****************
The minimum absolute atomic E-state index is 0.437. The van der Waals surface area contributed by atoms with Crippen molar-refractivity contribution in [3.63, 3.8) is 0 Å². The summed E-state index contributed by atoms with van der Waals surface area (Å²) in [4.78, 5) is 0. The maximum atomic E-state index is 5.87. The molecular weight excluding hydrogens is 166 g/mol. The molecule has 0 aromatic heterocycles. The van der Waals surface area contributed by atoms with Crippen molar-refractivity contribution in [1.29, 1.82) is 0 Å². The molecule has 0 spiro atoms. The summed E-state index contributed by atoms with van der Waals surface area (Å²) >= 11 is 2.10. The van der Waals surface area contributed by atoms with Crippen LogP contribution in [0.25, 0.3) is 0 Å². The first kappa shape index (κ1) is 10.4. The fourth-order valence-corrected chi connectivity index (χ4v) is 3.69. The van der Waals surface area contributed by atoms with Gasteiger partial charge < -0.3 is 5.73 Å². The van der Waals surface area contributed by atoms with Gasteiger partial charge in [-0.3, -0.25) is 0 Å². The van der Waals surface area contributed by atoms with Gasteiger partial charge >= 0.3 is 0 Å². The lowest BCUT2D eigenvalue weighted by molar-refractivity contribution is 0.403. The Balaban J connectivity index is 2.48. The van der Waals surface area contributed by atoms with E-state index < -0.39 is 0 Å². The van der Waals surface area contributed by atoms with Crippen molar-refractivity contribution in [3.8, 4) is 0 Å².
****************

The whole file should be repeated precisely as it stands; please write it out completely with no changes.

The minimum absolute atomic E-state index is 0.437. The van der Waals surface area contributed by atoms with Crippen molar-refractivity contribution in [3.63, 3.8) is 0 Å². The summed E-state index contributed by atoms with van der Waals surface area (Å²) in [4.78, 5) is 0. The maximum atomic E-state index is 5.87. The molecular weight excluding hydrogens is 166 g/mol. The molecule has 0 aromatic heterocycles. The van der Waals surface area contributed by atoms with Crippen molar-refractivity contribution in [1.29, 1.82) is 0 Å². The molecule has 0 spiro atoms. The summed E-state index contributed by atoms with van der Waals surface area (Å²) >= 11 is 2.10. The van der Waals surface area contributed by atoms with Crippen LogP contribution in [0.25, 0.3) is 0 Å². The first kappa shape index (κ1) is 10.4. The fourth-order valence-corrected chi connectivity index (χ4v) is 3.69. The van der Waals surface area contributed by atoms with Gasteiger partial charge < -0.3 is 5.73 Å². The van der Waals surface area contributed by atoms with Gasteiger partial charge in [-0.3, -0.25) is 0 Å². The van der Waals surface area contributed by atoms with Gasteiger partial charge >= 0.3 is 0 Å². The lowest BCUT2D eigenvalue weighted by molar-refractivity contribution is 0.403. The Balaban J connectivity index is 2.48. The van der Waals surface area contributed by atoms with E-state index < -0.39 is 0 Å². The van der Waals surface area contributed by atoms with Crippen molar-refractivity contribution in [3.8, 4) is 0 Å².